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This report reviews the Korean experience in fostering industrialisation and technological catching up, highlighting the reforms and policies that have been put in place to address regional development.
Over the period 2006 to 2010 capacity development was treated as a special topic in a total of 19 peer reviews in recognition of its increasing importance in development co-operation. In addition, how DAC members work to support capacity development in their partner countries has been discussed in many other peer reviews under the heading of aid effectiveness. This booklet draws out some common themes or lessons regarding capacity development from these peer reviews, including technical co-operation which is one of the main forms of DAC members’ assistance to partner countries. The lessons are focused on how DAC members can reform their technical co-operation and other practices to better support partners to develop their own capacity. The booklet includes examples of DAC members’ practices and experiences, and sketches out the challenges donors still face as they move towards better support for capacity development.
This report is about partnerships between DAC members and civil society organisations (CSOs) which can serve many purposes. These include supporting the vital role that CSOs play in enabling people to claim their rights, in promoting rights-based approaches, in shaping development policies and partnerships and in overseeing their implementation, in providing services in areas that are complementary to those provided by states and in contributing to and raising public awareness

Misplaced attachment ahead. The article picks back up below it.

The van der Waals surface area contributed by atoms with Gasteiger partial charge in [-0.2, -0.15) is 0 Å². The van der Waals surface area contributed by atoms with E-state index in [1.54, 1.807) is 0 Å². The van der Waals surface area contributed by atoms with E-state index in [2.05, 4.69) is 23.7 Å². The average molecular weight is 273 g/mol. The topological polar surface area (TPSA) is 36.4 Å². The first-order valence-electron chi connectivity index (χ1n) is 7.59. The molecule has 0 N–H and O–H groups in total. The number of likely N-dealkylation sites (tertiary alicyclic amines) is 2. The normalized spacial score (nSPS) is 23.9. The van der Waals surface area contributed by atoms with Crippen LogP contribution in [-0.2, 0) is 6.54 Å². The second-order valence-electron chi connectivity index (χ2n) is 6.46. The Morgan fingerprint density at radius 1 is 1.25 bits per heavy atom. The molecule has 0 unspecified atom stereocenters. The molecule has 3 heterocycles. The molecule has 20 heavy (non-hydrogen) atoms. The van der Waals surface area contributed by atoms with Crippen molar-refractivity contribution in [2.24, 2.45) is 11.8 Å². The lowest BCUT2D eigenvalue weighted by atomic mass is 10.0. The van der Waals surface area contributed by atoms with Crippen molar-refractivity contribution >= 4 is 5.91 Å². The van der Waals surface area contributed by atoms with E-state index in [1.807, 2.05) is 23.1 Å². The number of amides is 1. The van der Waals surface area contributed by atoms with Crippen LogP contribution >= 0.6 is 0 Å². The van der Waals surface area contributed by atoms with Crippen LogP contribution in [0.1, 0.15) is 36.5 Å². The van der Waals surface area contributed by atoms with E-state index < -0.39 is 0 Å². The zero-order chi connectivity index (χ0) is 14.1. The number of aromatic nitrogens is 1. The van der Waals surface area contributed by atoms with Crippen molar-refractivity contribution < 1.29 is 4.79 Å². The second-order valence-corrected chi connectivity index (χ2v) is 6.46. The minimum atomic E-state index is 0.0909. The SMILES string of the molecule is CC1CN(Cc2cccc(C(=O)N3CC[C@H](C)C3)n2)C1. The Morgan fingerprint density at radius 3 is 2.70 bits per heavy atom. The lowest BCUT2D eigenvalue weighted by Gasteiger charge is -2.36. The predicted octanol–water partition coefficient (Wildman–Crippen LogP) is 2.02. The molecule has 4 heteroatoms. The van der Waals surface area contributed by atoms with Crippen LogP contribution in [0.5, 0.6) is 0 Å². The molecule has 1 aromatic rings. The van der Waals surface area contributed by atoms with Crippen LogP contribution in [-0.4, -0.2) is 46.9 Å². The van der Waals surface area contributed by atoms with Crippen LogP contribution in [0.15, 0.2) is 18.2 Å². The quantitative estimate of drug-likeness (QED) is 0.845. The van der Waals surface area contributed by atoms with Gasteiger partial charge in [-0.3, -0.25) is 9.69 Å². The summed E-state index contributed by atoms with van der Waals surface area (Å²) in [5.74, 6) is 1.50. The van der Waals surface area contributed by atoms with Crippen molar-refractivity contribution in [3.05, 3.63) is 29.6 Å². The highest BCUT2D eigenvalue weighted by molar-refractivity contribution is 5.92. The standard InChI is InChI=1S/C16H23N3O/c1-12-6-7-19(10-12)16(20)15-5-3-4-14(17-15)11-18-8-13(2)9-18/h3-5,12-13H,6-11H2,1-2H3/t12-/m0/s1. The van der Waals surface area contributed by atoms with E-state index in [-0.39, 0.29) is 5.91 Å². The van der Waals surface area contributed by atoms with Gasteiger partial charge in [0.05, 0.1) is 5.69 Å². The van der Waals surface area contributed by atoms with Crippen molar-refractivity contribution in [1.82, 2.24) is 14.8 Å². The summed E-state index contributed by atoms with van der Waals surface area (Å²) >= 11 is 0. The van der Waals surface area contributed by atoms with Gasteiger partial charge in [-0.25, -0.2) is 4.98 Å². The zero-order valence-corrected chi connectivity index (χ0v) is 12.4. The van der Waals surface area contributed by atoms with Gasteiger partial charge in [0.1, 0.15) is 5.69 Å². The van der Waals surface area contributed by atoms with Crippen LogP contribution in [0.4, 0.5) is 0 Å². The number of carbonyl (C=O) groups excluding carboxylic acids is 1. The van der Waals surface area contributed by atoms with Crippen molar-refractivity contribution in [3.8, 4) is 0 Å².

about global development challenges and results.
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This report highlights progress achieved in i) mainstreaming the Strategy across the organisation, and ii) enhancing the level of engagement through the 14 projects and cross-cutting areas. It concludes with a set of proposals how to move forward with the Strategy’s implementation.
English, PDF, 274kb
At the OECD’s 50th Anniversary Council Meeting at Ministerial level (MCM), Ministers e endorsed a strategic mandated the OECD to design a Strategy on Development which is consistent with the Organisation’s founding mandate to promote development within and beyond its membership.
English, PDF, 193kb
This framework paper sets out the key elements of an OECD Strategy for Development which was endorsed at the OECD's 50th Anniversary Council Meeting at Ministerial level in 2012.
A Development Centre Study published by the OECD in April 2012 informs the funding debate of the MDGs and the scope of increased domestic resource mobilisation.
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The main goal of the Strategy is to strengthen OECD’s contributions to “higher and more inclusive growth in the widest array of countries”, making full use of the OECD evidence-based approaches to improve policy making and economic reform for developing and developed countries.
For developing countries, uncertainty about funding can stand in the way of longer-term reforms. For donors, lack of transparency makes it harder to harmonise efforts.To promote transparency, we conduct annual surveys of donors' spending plans for the following years.
This book contributes to the current debate on international migration by focusing on three elements in the standard policy dialogue: the regulation of migration flows, the integration of immigrants, in particular in developing countries, and the impact of labour mobility on development.